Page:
Burl says it would have once been covered by a rectangular mound and is aligned toward the SSE. There are several of these types of passage dolmen in the vicinity, and they are certainly unlike any I’m used to from Britain, but having seen so many they all start to blur together and I struggle to remember which one is which but Mane Groh is memorable by virtue of a carved stone trough which sits beside the dolmen.
We have a wander in the woods nearby and come upon a lovely lake, dotted with reed beds and small islets, it sits amongst the trees, and I almost imagine a shimmering arm to emerge clutching a sword, such is the look of the place. Alas no Lady of the Lake today, but we do spot a pair of little egrets wading in the water.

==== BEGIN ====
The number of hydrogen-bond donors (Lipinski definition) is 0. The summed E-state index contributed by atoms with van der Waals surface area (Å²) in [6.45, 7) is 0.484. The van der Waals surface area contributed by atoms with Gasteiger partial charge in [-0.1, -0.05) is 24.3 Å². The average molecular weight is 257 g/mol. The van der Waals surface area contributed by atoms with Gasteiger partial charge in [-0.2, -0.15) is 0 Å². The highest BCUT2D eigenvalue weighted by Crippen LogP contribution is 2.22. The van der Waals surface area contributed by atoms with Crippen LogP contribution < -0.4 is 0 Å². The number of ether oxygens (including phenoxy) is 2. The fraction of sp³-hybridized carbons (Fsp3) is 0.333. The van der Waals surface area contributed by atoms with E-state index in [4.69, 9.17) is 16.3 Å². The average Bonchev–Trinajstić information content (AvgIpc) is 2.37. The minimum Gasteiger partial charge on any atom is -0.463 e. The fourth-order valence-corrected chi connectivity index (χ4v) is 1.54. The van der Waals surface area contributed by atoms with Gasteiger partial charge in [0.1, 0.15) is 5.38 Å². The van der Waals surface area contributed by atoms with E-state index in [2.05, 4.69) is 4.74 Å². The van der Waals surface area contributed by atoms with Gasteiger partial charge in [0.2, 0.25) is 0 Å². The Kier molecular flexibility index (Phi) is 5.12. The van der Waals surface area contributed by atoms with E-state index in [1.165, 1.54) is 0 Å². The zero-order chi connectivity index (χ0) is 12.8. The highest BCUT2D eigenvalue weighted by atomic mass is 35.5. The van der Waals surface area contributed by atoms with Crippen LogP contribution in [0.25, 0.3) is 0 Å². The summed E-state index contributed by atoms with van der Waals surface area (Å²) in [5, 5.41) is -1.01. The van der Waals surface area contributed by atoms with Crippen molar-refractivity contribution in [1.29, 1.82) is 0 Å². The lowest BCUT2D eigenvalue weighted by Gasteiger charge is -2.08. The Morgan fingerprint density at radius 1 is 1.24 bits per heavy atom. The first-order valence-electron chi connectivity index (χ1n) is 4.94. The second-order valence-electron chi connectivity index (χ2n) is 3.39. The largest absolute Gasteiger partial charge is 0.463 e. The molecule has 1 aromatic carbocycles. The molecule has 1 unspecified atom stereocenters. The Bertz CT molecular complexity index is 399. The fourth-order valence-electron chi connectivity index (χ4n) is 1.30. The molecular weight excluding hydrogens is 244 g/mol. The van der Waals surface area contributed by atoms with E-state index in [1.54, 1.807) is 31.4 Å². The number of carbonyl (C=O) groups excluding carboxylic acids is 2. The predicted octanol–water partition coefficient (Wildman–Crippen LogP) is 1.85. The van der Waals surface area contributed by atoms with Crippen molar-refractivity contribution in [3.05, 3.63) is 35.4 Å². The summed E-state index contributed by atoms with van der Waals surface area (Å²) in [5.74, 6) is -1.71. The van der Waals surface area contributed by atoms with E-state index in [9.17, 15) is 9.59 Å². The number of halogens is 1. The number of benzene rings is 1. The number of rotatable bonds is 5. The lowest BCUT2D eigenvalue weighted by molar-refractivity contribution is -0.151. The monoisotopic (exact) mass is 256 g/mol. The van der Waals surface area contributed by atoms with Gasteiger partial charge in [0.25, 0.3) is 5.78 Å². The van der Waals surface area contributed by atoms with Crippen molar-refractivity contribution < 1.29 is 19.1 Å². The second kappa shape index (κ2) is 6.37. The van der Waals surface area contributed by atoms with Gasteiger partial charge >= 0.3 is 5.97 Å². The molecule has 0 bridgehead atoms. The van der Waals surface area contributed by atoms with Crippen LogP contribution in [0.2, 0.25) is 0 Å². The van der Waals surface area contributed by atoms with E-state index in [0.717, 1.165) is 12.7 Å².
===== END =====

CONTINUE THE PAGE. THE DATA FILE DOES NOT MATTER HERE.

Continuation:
What I forget until later is just how close several other monuments are through the woods nearby, particularly Caeser’s chair, which on my last visit I didn’t get any photographs of as my camera batteries had died, and I’m disappointed that I didn’t get chance to take some today. Still the dolmen is itself a worthy place to visit on its own, so I shouldn’t sound ungrateful. We have the place to ourselves and I happily poke about in the transepted chamber. The shadows lengthen as we sit at the dolmen, tired after the day’s exertions, and thoroughly old stoned out. What can you say, another superb Breton dolmen.